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following pages regard will be paid exclusively to those problems which arise on contemplating the simple fact of disembodiment and its consequences; and no attempt whatever will be made to construct any theory of the outward conditions of the surviving Self or its possible environment. Further, it must be understood that it is rather with the hope of stating such problems with some fresh clearness, and leaving the reader to choose between the dilemmas which arise, than with the bolder ambition of offering a solution of them, that I have engaged in this task. Only in a few cases has it seemed to me that there are indications sufficiently obvious to enable us to decide with some degree of confidence regarding the true answers to the eager questions of our hearts. To avoid perpetual circumlocutions, I shall speak generally of the disembodied Self as the “Soul,” without thereby intending to commit myself to any particular theory associated with the word, either as distinguished from Matter or (according to the ancient pneumatology) from that much-misleading term, “Spirit.”*
* It may perhaps aid a little to bring reader and writer to mutual comprehension in these obscure researches, if I say that such idea as I have been able to form of the rationale of Immortality is, that Life, vegetative, animated, conscious and self-conscious, forms a series of evolutions, not merely in the sense of a higher and more elaborate organization, but of a subtler
essence, a series of sheaths out of which finer and finer shoots grow successively, till at last comes the Flower of full Consciousness, into whose heart the Divine Sun pours His beams directly, and wherein is formed a Seed which does not perish when the petals fall in the dust. The stage of being at which something, self-conscious or otherwise, survives the dissolution of the body may be—nay (in my humble opinion), is almost certainly—a lower one than we have been accustomed to consider. A few only out of the grounds of faith in human immortality apply to the immortality of the higher brutes; but human immortality being assumed as a given fact, and a future life for man being predicated as normal, the physiological laws (whatever they may be) under which such survival takes place in our case, are almost sure to apply to creatures many of whom possess intelligence and sentiment far surpassing those of human infants. The great argument of Justice of course applies to ill-used and innocent beasts with even greater force than to similarly ill-used but more or less guilty men.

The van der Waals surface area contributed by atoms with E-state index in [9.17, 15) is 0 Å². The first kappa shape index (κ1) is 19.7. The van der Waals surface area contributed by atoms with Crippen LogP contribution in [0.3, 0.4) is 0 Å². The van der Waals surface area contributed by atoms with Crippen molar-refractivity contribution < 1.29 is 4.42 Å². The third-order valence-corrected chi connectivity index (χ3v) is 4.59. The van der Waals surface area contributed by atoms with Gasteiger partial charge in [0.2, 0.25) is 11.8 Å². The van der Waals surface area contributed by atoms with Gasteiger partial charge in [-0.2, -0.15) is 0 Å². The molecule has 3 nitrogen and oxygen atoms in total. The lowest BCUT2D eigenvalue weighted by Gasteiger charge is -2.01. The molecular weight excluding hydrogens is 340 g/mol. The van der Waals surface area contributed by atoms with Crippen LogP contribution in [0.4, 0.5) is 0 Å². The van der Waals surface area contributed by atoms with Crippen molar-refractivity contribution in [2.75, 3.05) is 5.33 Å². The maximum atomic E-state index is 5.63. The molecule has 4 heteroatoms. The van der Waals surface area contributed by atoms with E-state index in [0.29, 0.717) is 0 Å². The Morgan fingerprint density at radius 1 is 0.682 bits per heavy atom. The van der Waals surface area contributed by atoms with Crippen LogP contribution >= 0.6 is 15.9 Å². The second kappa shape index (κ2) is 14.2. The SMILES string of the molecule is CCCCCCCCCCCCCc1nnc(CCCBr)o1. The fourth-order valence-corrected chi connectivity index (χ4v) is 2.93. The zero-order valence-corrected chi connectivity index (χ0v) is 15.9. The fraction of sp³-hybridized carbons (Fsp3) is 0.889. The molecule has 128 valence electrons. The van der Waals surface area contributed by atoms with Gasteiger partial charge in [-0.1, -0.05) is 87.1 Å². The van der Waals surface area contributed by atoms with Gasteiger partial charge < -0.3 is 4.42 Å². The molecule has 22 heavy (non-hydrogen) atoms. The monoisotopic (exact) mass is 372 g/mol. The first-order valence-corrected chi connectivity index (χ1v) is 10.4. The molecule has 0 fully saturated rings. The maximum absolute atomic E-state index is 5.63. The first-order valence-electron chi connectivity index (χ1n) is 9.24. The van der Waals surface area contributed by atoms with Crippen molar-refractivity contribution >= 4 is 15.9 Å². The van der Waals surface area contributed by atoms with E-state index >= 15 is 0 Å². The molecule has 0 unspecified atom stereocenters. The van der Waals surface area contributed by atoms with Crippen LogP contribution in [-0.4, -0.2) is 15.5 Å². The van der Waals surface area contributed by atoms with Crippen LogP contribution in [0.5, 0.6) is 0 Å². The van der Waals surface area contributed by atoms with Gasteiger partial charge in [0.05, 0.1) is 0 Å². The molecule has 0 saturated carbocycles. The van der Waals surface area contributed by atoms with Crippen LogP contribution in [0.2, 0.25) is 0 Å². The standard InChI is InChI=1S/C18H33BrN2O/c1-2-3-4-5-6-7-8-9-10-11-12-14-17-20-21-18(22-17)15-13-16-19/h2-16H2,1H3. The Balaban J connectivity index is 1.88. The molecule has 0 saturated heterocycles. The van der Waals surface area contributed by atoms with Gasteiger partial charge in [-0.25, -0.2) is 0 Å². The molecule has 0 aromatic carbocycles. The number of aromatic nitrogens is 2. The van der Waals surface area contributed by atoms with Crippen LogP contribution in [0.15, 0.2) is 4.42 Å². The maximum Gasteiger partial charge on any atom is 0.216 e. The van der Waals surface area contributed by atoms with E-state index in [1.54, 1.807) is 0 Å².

I. With regard to the Intellectual part of us which may survive dissolution, the difficulties seem even more abstruse and insoluble han those which concern the Love which may be renewed, or the Justice which may be fulfilled hereafter. Is Knowledge, such as we gain on earth, an everlasting treasure? Can we lose it, any more than we can lose the food which we have swallowed, and which has gone to make up the tissue of our frames? Or, on the other hand, can we keep it, and carry it with us, entering the higher state, one of us as a philosopher, and the other as a boor? If this last hypothesis be the nearest to the truth, then we ask, Whether all kinds of knowledge, or only the knowledge which deals with Nature or eternal things, have value in the other world ? Thus we find ourselves conducted to the practical query, Whether the education of earth ought not to be carried on with reference to the probable value of mental acquirements beyond the sphere of human concerns ? The common and orthodox notion of Immortality seems to be, that the silliest or most ignorant person admitted into heaven instantly becomes wiser than Plato, and far better acquainted with science than Humboldt. But even new organs, new capacities, new revelations, can scarcely convey such knowledge and wisdom instantaneously. The philosopher who has eagerly sought some hidden truth, may find the light immediately break on his soul; the man of science who has thoroughly understood and ardently endeavoured to untie the knots of creation's mysteries, may be enabled to loosen them by the help of fresh faculties and wider vision. But it seems well-nigh nonsense to talk of a clown who has no notion that there are hidden truths or mysteries waiting explanation, to receive the whole flood of quasi-omniscience into the narrow mill-dam of his soul. “To him that hath shall be given.” For him that hath not, some rudiments and dawning rays of knowledge seem all that he is capable of receiving. The Hottentot who died in his kraal an hour before Sir John Herschel, did he learn in that hour more about the laws and motions of the heavenly bodies than Herschel knew? Or were Herschel's illumined eyes able to take in at a glance what the Hottentot will take years to learn, when, as the old Greek epitaph on Thales has it, “he was removed on high because his eyes, dimmed by age, could no longer from afar behold the stars”?